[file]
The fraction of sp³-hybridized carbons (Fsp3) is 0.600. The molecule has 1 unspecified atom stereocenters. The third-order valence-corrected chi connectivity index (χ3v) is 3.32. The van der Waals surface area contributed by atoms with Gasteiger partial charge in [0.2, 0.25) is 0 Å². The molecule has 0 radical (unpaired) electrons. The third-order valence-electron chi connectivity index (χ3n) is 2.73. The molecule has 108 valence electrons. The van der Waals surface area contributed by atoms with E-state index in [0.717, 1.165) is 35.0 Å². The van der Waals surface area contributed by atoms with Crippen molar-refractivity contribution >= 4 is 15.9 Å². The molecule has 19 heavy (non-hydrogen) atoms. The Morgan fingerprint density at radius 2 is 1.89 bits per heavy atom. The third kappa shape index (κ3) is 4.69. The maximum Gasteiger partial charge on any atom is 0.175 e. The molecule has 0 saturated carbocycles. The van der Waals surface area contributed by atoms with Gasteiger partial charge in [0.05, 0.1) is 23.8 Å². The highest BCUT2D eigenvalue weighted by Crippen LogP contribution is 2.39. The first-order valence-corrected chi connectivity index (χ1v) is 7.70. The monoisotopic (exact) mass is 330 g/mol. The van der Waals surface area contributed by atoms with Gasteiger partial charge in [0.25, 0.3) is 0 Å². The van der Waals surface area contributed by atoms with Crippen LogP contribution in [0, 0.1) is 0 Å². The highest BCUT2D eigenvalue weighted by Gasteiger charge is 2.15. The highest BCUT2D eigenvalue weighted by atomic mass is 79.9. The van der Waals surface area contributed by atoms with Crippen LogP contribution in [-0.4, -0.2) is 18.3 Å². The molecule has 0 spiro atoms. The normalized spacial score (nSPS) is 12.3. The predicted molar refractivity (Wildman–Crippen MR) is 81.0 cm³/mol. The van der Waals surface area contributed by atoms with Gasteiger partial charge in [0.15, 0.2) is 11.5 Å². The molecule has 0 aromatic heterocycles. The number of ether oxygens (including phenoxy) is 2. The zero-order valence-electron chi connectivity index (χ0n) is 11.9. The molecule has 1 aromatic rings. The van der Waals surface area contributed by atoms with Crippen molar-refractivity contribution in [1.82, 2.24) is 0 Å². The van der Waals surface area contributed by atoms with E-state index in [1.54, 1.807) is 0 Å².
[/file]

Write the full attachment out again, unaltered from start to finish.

The fraction of sp³-hybridized carbons (Fsp3) is 0.600. The molecule has 1 unspecified atom stereocenters. The third-order valence-corrected chi connectivity index (χ3v) is 3.32. The van der Waals surface area contributed by atoms with Gasteiger partial charge in [0.2, 0.25) is 0 Å². The molecule has 0 radical (unpaired) electrons. The third-order valence-electron chi connectivity index (χ3n) is 2.73. The molecule has 108 valence electrons. The van der Waals surface area contributed by atoms with E-state index in [0.717, 1.165) is 35.0 Å². The van der Waals surface area contributed by atoms with Crippen molar-refractivity contribution >= 4 is 15.9 Å². The molecule has 19 heavy (non-hydrogen) atoms. The Morgan fingerprint density at radius 2 is 1.89 bits per heavy atom. The third kappa shape index (κ3) is 4.69. The maximum Gasteiger partial charge on any atom is 0.175 e. The molecule has 0 saturated carbocycles. The van der Waals surface area contributed by atoms with Gasteiger partial charge in [0.05, 0.1) is 23.8 Å². The highest BCUT2D eigenvalue weighted by Crippen LogP contribution is 2.39. The first-order valence-corrected chi connectivity index (χ1v) is 7.70. The monoisotopic (exact) mass is 330 g/mol. The van der Waals surface area contributed by atoms with Gasteiger partial charge in [0.25, 0.3) is 0 Å². The van der Waals surface area contributed by atoms with Crippen LogP contribution in [0, 0.1) is 0 Å². The highest BCUT2D eigenvalue weighted by Gasteiger charge is 2.15. The highest BCUT2D eigenvalue weighted by atomic mass is 79.9. The van der Waals surface area contributed by atoms with Crippen LogP contribution in [-0.4, -0.2) is 18.3 Å². The molecule has 0 spiro atoms. The normalized spacial score (nSPS) is 12.3. The predicted molar refractivity (Wildman–Crippen MR) is 81.0 cm³/mol. The van der Waals surface area contributed by atoms with Gasteiger partial charge in [0.15, 0.2) is 11.5 Å². The molecule has 0 aromatic heterocycles. The number of ether oxygens (including phenoxy) is 2. The zero-order valence-electron chi connectivity index (χ0n) is 11.9. The molecule has 1 aromatic rings. The van der Waals surface area contributed by atoms with Crippen molar-refractivity contribution in [1.82, 2.24) is 0 Å². The van der Waals surface area contributed by atoms with E-state index in [1.54, 1.807) is 0 Å².